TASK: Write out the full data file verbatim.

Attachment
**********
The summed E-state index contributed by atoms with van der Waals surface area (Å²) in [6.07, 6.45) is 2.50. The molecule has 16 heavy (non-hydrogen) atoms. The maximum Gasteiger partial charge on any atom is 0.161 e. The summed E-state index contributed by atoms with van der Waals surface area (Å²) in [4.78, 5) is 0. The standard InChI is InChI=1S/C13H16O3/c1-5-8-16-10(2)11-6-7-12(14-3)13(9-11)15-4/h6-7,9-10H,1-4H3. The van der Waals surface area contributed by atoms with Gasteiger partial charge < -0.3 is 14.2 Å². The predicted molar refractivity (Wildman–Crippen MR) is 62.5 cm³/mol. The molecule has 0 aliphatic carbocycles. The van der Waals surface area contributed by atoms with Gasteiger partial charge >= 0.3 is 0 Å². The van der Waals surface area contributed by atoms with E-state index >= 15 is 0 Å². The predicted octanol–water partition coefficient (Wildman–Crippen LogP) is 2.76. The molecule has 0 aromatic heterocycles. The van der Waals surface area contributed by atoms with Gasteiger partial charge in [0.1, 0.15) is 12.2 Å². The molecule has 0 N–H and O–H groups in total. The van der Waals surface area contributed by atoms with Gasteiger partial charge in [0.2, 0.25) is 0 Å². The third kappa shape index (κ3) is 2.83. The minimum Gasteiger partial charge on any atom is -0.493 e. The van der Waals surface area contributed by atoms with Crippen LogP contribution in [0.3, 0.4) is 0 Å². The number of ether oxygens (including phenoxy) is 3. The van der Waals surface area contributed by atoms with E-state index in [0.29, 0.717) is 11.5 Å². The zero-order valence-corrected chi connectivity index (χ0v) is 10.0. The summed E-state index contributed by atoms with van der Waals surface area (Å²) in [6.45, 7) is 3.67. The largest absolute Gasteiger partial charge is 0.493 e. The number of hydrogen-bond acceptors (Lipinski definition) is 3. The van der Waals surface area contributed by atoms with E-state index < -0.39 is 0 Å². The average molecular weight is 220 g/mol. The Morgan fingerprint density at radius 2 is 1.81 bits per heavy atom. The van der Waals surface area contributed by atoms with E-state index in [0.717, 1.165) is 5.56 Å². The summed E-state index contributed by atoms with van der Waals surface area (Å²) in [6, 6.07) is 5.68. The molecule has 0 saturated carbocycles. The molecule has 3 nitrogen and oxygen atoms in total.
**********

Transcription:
The summed E-state index contributed by atoms with van der Waals surface area (Å²) in [6.07, 6.45) is 2.50. The molecule has 16 heavy (non-hydrogen) atoms. The maximum Gasteiger partial charge on any atom is 0.161 e. The summed E-state index contributed by atoms with van der Waals surface area (Å²) in [4.78, 5) is 0. The standard InChI is InChI=1S/C13H16O3/c1-5-8-16-10(2)11-6-7-12(14-3)13(9-11)15-4/h6-7,9-10H,1-4H3. The van der Waals surface area contributed by atoms with Gasteiger partial charge < -0.3 is 14.2 Å². The predicted molar refractivity (Wildman–Crippen MR) is 62.5 cm³/mol. The molecule has 0 aliphatic carbocycles. The van der Waals surface area contributed by atoms with Gasteiger partial charge >= 0.3 is 0 Å². The van der Waals surface area contributed by atoms with E-state index >= 15 is 0 Å². The predicted octanol–water partition coefficient (Wildman–Crippen LogP) is 2.76. The molecule has 0 aromatic heterocycles. The van der Waals surface area contributed by atoms with Gasteiger partial charge in [0.1, 0.15) is 12.2 Å². The molecule has 0 N–H and O–H groups in total. The van der Waals surface area contributed by atoms with Gasteiger partial charge in [0.2, 0.25) is 0 Å². The third kappa shape index (κ3) is 2.83. The minimum Gasteiger partial charge on any atom is -0.493 e. The van der Waals surface area contributed by atoms with Crippen LogP contribution in [0.3, 0.4) is 0 Å². The number of ether oxygens (including phenoxy) is 3. The van der Waals surface area contributed by atoms with E-state index in [0.29, 0.717) is 11.5 Å². The zero-order valence-corrected chi connectivity index (χ0v) is 10.0. The summed E-state index contributed by atoms with van der Waals surface area (Å²) in [6.45, 7) is 3.67. The largest absolute Gasteiger partial charge is 0.493 e. The number of hydrogen-bond acceptors (Lipinski definition) is 3. The van der Waals surface area contributed by atoms with E-state index < -0.39 is 0 Å². The average molecular weight is 220 g/mol. The Morgan fingerprint density at radius 2 is 1.81 bits per heavy atom. The van der Waals surface area contributed by atoms with E-state index in [0.717, 1.165) is 5.56 Å². The summed E-state index contributed by atoms with van der Waals surface area (Å²) in [6, 6.07) is 5.68. The molecule has 0 saturated carbocycles. The molecule has 3 nitrogen and oxygen atoms in total.